The futuristic approach
Like Preterism, Futurism began as a Catholic reaction against medieval historicism. The Jesuit Franciscus Ribera was the first Catholic futurist. Ribera interpreted the Revelation 17 as the city of Rome defecting to the Antichrist in the final three and one-half years of human history. While the first chapters of Revelation pertained to ancient Rome at the time of John, the rest to a future reign of Antichrist in the final three and a half years of history.
The Antichrist will persecute true believers during this time just prior to the second advent. Revelation chapter 12 indicates that the true believers will “flee into the wilderness” during these last three and a half years. The Antichrist is an individual (a Jew, from the tribe of Dan) who will rebuild the temple in Jerusalem and abolish the Christian religion. He will trick the Jews will accept him as Messiah. The ten horns of the beast (ten toes in Dan 2, etc.) are ten nations that will exist at the time of the second coming. Ribera was not a pre-millennialist. The thousand years were an indefinite time between the cross and the second advent. The saints are only ruling with Christ in heaven during this time, there is no literal millennial kingdom on earth. It is quite remarkable how close this version of futurism is to later “classic dispensationalism.” However, we should not say that dispensationalism is wrong because some of the ideas are found in a 17th century Jesuit.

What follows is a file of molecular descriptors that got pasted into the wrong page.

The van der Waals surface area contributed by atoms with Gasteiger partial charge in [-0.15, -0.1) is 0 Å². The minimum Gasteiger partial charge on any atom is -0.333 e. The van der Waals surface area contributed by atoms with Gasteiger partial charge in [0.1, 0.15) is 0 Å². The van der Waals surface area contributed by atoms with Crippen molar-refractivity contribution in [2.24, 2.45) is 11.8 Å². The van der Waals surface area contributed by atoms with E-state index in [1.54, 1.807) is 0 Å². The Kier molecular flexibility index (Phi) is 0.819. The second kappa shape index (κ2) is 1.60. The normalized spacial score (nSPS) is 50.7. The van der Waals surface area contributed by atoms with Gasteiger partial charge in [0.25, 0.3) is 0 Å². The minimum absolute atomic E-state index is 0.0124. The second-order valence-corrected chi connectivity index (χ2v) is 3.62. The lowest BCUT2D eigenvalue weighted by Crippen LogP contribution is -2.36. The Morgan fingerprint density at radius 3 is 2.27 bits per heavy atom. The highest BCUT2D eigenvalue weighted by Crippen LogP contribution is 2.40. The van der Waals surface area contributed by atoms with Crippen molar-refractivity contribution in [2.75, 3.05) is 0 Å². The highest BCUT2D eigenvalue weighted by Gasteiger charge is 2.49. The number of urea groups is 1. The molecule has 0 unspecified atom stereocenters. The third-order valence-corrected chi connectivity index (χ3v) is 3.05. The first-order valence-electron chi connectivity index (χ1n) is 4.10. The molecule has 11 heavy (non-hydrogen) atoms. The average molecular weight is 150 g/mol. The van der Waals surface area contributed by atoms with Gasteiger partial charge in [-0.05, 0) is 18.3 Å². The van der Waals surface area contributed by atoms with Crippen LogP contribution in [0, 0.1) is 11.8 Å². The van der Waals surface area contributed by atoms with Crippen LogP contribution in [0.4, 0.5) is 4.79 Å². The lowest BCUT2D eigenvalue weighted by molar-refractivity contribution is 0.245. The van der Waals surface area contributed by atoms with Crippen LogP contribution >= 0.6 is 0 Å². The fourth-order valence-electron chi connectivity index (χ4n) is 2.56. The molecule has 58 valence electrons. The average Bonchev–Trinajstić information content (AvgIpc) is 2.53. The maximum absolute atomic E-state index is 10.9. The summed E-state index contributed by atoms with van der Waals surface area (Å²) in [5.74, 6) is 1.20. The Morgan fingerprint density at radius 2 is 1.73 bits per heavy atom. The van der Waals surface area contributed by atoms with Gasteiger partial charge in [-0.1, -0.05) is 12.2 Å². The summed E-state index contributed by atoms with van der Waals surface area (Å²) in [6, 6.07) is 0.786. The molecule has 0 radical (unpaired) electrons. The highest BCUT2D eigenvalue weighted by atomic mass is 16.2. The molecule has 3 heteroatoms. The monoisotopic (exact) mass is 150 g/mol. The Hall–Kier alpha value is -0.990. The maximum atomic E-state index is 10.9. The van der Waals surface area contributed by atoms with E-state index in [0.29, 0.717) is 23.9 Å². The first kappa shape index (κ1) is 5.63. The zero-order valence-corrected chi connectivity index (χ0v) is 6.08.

Classic dispensationalism interprets Revelation as future for a number of reasons, but the primary reason is that Rev 1:1-3 imply that the contents of the book is a prophecy of the future, “what must soon take place.” Since the events seem to describe an apocalyptic judgment of the world and climatic return of Jesus, the bulk of the book must therefore concern the future. Part of the motivation for this is dispensationalism’s commitment to literal interpretation. Revelation is not an allegory of the church age, or of “good versus evil,” but rather a real prophecy of what will in fact happen in the future.
One problem for futurists is deciding when the future “starts” in the book. For example, the churches in Rev 2-3 can be taken as the “things which are,” but do the worship scenes in Rev 4-5 describe present worship in heaven, or is this worship still future, just prior to a tribulation? It is even possible to see the seals in Rev 6 as parallel to the Olivet Discourse in Matthew 24, and therefore a description of this age (wars and rumors of wars, etc.) If this were the case, then the “future” aspect of the book does not begin until the sealed book is opened and the Trumpets begin. (Honestly, I am aware of few dispensationalists who would teach the seals describe the current age, but it is a live possibility and perhaps a good combination of idealist and futurist views.)
Some futurists persisted in reading Rev 2-3 in a historicist fashion by making each of the seven churches a “period” in the history of the church. This was found even in the most “future” minded forms of Dispensationalism, see the Scofield Reference Bible on Revelation 2, for example. The seven churches have a four-fold application, the last of which is a prophetic picture of the seven phases of the church from A.D. 96 to the end.
To me, Futurism does justice to the claim of Revelation that it is a prophecy of the return of the Lord. The approach suffers from an unfortunate association with predictions for the return of the Lord and the spectacular failures of those predictions.